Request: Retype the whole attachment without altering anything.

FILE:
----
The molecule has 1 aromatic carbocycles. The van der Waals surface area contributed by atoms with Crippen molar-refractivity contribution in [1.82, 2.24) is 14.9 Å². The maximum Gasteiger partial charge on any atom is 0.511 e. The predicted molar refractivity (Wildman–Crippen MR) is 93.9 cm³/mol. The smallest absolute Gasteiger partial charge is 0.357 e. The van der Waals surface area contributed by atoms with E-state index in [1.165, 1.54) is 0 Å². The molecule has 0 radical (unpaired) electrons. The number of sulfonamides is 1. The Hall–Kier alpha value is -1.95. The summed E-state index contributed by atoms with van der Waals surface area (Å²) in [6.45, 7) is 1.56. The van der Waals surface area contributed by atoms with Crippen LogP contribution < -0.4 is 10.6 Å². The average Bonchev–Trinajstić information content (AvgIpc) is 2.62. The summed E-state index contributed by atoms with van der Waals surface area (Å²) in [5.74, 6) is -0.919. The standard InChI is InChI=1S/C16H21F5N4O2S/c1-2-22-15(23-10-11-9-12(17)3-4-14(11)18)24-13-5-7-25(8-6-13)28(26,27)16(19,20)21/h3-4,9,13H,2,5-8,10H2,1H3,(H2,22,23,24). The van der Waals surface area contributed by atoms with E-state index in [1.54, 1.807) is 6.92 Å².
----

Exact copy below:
The molecule has 1 aromatic carbocycles. The van der Waals surface area contributed by atoms with Crippen molar-refractivity contribution in [1.82, 2.24) is 14.9 Å². The maximum Gasteiger partial charge on any atom is 0.511 e. The predicted molar refractivity (Wildman–Crippen MR) is 93.9 cm³/mol. The smallest absolute Gasteiger partial charge is 0.357 e. The van der Waals surface area contributed by atoms with E-state index in [1.165, 1.54) is 0 Å². The molecule has 0 radical (unpaired) electrons. The number of sulfonamides is 1. The Hall–Kier alpha value is -1.95. The summed E-state index contributed by atoms with van der Waals surface area (Å²) in [6.45, 7) is 1.56. The van der Waals surface area contributed by atoms with Crippen LogP contribution < -0.4 is 10.6 Å². The average Bonchev–Trinajstić information content (AvgIpc) is 2.62. The summed E-state index contributed by atoms with van der Waals surface area (Å²) in [5.74, 6) is -0.919. The standard InChI is InChI=1S/C16H21F5N4O2S/c1-2-22-15(23-10-11-9-12(17)3-4-14(11)18)24-13-5-7-25(8-6-13)28(26,27)16(19,20)21/h3-4,9,13H,2,5-8,10H2,1H3,(H2,22,23,24). The van der Waals surface area contributed by atoms with E-state index in [1.54, 1.807) is 6.92 Å².